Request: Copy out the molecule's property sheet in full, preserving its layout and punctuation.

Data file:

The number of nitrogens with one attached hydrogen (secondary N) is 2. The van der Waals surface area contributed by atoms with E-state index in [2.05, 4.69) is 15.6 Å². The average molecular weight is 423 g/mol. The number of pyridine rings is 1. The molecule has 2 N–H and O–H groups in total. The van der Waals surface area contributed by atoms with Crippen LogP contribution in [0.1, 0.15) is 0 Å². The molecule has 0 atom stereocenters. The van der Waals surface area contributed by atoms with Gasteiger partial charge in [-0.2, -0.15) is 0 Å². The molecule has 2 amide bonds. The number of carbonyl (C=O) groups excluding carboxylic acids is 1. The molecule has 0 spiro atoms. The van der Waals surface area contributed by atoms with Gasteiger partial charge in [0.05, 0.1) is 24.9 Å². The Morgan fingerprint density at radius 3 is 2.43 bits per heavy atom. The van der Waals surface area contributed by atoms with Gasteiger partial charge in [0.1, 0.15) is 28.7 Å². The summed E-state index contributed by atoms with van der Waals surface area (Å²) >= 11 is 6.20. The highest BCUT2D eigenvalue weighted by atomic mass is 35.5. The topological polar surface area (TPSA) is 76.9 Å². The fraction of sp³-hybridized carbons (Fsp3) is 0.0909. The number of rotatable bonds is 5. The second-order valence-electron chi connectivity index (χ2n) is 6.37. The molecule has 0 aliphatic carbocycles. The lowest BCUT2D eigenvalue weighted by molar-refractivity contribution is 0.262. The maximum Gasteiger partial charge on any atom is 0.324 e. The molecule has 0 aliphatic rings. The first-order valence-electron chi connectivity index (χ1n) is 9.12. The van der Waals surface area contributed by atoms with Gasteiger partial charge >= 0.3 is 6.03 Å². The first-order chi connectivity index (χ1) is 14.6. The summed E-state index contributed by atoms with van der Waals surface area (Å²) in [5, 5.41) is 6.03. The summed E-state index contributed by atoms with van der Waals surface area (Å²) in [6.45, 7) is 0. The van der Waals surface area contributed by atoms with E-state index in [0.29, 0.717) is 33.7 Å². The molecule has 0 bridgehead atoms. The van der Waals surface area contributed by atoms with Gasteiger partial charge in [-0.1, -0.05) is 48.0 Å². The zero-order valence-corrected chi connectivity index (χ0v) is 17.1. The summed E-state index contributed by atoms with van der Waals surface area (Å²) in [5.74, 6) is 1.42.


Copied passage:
The number of nitrogens with one attached hydrogen (secondary N) is 2. The van der Waals surface area contributed by atoms with E-state index in [2.05, 4.69) is 15.6 Å². The average molecular weight is 423 g/mol. The number of pyridine rings is 1. The molecule has 2 N–H and O–H groups in total. The van der Waals surface area contributed by atoms with Crippen LogP contribution in [0.1, 0.15) is 0 Å². The molecule has 0 atom stereocenters. The van der Waals surface area contributed by atoms with Gasteiger partial charge in [-0.2, -0.15) is 0 Å². The molecule has 2 amide bonds. The number of carbonyl (C=O) groups excluding carboxylic acids is 1. The molecule has 0 spiro atoms. The van der Waals surface area contributed by atoms with Gasteiger partial charge in [0.05, 0.1) is 24.9 Å². The Morgan fingerprint density at radius 3 is 2.43 bits per heavy atom. The van der Waals surface area contributed by atoms with Gasteiger partial charge in [0.1, 0.15) is 28.7 Å². The summed E-state index contributed by atoms with van der Waals surface area (Å²) >= 11 is 6.20. The highest BCUT2D eigenvalue weighted by atomic mass is 35.5. The topological polar surface area (TPSA) is 76.9 Å². The fraction of sp³-hybridized carbons (Fsp3) is 0.0909. The number of rotatable bonds is 5. The second-order valence-electron chi connectivity index (χ2n) is 6.37. The molecule has 0 aliphatic carbocycles. The lowest BCUT2D eigenvalue weighted by molar-refractivity contribution is 0.262. The maximum Gasteiger partial charge on any atom is 0.324 e. The molecule has 0 aliphatic rings. The first-order valence-electron chi connectivity index (χ1n) is 9.12. The van der Waals surface area contributed by atoms with Gasteiger partial charge >= 0.3 is 6.03 Å². The first-order chi connectivity index (χ1) is 14.6. The summed E-state index contributed by atoms with van der Waals surface area (Å²) in [5, 5.41) is 6.03. The summed E-state index contributed by atoms with van der Waals surface area (Å²) in [6.45, 7) is 0. The van der Waals surface area contributed by atoms with E-state index in [0.29, 0.717) is 33.7 Å². The molecule has 0 bridgehead atoms. The van der Waals surface area contributed by atoms with Gasteiger partial charge in [-0.1, -0.05) is 48.0 Å². The zero-order valence-corrected chi connectivity index (χ0v) is 17.1. The summed E-state index contributed by atoms with van der Waals surface area (Å²) in [5.74, 6) is 1.42.